RealClearPolitics links to a Quillette article which at some length describes how we ended up with an out-of-control homelessness problem. It is a decent historical narrative which I will not recapitulate for you here. Instead I share the author's conclusion,
At this point, the only way to assist the homeless population is by protecting them from themselves. It may not be agreeable to them initially, but once they learn to manage their symptoms and their associated behaviors, they can regain their autonomy. The paradox of abundant choice is what creates a substantial burden for them, and they need to be cared for in an environment where they can gradually earn their freedom by demonstrating to medical and mental health professionals an ability to be competent custodians of themselves, thereby unburdening their fellow community members.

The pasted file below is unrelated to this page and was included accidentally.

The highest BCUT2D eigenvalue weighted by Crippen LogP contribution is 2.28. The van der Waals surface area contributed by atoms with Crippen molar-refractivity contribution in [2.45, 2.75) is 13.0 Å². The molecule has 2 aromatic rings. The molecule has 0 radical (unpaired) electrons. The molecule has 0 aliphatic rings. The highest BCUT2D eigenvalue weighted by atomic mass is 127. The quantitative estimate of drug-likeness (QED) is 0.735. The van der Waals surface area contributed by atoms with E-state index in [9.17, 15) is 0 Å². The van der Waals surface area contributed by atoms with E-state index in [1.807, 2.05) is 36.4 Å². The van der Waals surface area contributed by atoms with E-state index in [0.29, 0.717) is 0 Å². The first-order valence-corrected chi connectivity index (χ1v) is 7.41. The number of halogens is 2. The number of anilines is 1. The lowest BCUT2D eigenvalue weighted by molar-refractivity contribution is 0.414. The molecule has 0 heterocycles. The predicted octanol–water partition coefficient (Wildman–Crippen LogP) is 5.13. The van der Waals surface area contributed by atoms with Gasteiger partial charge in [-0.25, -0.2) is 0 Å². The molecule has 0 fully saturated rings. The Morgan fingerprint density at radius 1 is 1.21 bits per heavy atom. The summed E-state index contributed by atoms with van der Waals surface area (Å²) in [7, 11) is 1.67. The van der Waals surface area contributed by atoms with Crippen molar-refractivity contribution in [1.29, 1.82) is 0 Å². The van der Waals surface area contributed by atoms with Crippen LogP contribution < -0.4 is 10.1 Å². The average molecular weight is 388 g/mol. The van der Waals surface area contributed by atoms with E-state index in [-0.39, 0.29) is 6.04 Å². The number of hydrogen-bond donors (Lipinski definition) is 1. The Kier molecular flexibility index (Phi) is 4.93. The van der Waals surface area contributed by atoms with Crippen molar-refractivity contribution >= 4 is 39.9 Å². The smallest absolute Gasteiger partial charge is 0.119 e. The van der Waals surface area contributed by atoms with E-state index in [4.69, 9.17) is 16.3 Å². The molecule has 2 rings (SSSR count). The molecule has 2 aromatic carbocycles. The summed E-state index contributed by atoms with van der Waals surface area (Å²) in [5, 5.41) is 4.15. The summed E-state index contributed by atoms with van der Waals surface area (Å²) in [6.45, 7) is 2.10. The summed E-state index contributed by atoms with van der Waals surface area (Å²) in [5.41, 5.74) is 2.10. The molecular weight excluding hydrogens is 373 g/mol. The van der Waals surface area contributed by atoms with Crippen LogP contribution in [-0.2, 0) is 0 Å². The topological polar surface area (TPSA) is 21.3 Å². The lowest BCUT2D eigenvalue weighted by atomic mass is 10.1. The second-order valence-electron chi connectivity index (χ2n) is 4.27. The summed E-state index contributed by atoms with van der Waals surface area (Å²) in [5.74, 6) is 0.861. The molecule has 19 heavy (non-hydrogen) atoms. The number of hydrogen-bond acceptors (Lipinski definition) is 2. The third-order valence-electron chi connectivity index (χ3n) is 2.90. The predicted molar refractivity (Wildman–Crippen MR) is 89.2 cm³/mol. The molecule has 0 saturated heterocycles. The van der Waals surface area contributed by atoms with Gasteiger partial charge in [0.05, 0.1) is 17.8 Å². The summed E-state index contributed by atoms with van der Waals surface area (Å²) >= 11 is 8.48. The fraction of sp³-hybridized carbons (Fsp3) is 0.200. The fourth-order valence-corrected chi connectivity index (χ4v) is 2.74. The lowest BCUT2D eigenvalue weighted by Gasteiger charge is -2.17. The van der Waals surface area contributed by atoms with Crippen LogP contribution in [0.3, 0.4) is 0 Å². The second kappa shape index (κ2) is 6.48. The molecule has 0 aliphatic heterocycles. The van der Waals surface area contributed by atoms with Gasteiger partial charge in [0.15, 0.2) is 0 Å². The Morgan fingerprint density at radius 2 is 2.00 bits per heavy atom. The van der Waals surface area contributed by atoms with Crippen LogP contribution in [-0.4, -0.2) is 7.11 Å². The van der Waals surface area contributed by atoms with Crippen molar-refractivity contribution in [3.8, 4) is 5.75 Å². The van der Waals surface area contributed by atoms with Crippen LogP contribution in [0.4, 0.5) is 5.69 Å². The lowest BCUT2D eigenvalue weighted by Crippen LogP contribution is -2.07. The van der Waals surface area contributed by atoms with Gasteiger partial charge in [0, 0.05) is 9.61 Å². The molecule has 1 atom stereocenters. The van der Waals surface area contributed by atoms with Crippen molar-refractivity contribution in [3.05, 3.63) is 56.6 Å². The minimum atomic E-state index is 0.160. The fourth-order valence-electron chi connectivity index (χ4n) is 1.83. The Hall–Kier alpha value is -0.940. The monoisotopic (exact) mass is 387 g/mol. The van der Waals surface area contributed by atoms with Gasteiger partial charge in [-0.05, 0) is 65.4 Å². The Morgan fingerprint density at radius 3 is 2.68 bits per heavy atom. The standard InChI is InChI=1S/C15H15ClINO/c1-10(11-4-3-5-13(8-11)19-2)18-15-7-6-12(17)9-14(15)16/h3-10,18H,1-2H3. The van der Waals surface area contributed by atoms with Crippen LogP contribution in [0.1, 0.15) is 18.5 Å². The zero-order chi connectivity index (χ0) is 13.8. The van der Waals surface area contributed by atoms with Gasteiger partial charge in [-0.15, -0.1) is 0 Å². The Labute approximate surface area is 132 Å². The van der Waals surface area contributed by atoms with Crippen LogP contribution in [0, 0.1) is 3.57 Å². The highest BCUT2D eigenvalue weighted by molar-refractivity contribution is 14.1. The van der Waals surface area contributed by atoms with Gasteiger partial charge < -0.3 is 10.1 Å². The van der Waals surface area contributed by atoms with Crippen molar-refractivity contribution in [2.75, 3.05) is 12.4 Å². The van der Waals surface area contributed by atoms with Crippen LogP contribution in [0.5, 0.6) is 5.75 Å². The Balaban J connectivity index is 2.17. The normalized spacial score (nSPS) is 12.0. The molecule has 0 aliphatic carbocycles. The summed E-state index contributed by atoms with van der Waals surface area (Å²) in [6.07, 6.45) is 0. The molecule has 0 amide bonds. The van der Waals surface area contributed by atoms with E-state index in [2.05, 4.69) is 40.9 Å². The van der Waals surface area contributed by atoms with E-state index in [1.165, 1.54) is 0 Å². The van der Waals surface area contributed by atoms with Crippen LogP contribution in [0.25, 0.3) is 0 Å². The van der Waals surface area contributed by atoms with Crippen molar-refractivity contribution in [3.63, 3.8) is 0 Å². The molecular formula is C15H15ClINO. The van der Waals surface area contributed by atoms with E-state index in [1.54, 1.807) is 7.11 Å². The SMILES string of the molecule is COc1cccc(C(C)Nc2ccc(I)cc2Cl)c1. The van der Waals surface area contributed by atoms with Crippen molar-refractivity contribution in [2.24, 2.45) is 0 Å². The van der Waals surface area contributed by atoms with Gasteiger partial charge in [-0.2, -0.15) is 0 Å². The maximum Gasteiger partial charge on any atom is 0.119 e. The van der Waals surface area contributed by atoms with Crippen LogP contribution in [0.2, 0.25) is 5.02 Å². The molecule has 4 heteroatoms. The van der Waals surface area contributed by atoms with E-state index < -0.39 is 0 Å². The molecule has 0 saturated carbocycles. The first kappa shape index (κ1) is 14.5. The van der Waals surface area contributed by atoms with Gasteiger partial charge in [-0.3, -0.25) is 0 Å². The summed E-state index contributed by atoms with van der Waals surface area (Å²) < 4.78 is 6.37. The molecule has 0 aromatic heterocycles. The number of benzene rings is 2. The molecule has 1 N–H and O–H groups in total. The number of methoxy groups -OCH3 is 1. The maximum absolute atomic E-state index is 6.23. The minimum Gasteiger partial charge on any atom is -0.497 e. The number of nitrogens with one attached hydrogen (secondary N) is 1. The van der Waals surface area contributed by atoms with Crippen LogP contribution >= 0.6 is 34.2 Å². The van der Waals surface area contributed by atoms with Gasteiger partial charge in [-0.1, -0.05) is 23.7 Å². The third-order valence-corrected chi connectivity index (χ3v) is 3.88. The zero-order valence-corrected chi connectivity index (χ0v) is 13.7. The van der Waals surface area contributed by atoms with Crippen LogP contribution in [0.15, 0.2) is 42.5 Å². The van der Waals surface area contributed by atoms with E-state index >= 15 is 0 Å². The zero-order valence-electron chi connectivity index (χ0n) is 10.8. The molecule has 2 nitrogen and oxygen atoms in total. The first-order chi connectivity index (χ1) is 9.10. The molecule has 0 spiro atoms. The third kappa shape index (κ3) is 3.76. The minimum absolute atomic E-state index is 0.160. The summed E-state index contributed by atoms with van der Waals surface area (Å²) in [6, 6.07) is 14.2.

I’ll leave you with this question: Which is worse—giving people absolute freedom if they are a danger to themselves and others or temporarily revoking some of that freedom in order to provide them with services that will help them reintegrate and thrive in their respective environments? To me, the answer is clear. Respecting absolute autonomy enables the problem of homelessness without providing the incentives needed to begin the process of recovery. Benign apathy can result in the most extraordinary acts of cruelty.
These are thoughts with which I am in agreement, as long time readers know too well.